Attribution for photos: Brocken Inaglory and Modiddy (Creative Commons Attribution-Share Alike 3.0 Unported)

09.10.20

The Web is Becoming More Proprietary and Means for Accessing the Web Likewise (Now With DRM and With Limited — by Design — Compatibility)

Posted in DRM, Google, Microsoft, Standard at 3:21 am by Dr. Roy Schestowitz

It’ll get harder to stay a “Gnu”

Wildebeest and Zebras in the Maasai Mara
The first time I installed IceCat was about 15 years ago (it was still difficult to install); Mozilla has changed its spots since, so more Firefox alternatives may be needed

Summary: The Web is becoming a sordid jungle of Google-oriented proprietary browsers with DRM built in; this is a very sad situation and various people are increasingly sounding the alarm about it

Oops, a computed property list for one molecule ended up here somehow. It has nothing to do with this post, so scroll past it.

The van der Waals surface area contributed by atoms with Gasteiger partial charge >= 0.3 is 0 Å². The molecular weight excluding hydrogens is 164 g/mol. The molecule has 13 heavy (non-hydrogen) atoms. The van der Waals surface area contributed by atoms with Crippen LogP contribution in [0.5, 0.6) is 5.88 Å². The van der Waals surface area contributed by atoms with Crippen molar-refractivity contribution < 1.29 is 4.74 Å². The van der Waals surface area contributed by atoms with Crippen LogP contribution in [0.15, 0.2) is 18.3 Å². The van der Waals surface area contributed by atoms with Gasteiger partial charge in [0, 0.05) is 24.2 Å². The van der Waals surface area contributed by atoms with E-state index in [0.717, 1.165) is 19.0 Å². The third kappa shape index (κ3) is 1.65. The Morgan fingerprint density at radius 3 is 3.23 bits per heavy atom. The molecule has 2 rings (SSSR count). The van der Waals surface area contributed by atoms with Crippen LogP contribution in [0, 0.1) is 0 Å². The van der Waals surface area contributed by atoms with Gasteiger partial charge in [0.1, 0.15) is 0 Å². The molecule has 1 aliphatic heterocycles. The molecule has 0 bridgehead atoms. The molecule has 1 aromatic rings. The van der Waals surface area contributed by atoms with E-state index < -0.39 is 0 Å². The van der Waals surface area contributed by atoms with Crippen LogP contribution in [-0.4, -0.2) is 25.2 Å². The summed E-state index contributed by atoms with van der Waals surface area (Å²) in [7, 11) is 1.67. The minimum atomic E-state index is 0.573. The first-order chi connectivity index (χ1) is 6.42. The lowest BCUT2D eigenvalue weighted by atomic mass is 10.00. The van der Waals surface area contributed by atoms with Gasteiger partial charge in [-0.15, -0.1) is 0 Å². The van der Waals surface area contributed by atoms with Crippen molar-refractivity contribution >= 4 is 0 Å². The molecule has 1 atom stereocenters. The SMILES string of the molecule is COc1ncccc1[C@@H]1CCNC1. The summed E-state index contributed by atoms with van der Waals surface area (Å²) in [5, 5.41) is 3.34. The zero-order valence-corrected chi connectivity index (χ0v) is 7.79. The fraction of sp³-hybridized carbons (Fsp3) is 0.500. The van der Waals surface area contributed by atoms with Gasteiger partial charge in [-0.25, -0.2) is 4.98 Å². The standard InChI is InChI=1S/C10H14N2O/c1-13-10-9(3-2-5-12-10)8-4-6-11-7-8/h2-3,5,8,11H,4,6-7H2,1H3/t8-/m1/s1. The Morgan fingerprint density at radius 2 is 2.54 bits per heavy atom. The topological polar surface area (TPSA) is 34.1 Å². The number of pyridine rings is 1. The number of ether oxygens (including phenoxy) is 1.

THE LATE 90s were terrible for the World Wide Web. All the major Web browsers were proprietary (I used Netscape when it was still primitive, but I cannot recall the exact version number; prior to that I used pre-Netscape browsers, which were light and surprisingly simple although good enough to enter every Web site). Years later I used Konqueror, which I still use today, along with Falkon/QupZilla (the latter on older machines). Sometimes, especially when it comes to WordPress, I use Firefox too (I was a very early adopter of it, some time around spring of 2004 when the name “Firefox” was set in stone; I used “Mozilla” prior to that, along with Konqueror in S.u.S.E. 8.3). I’ve tried almost every browser over the years (as part of my job I had to test compatibility). Chromium is of no interest to me and the monoculture that develops around it reminds me of the MSIE monopoly days. Sure, it’s Google as opposed to Microsoft, but the threat is still real and oughtn’t be underestimated. Google plays a big role in insertion of DRM into Linux (yes, the kernel itself). Thanks for nothing, Google! You’re part of the problem and your bribes don’t sufficiently disguise that.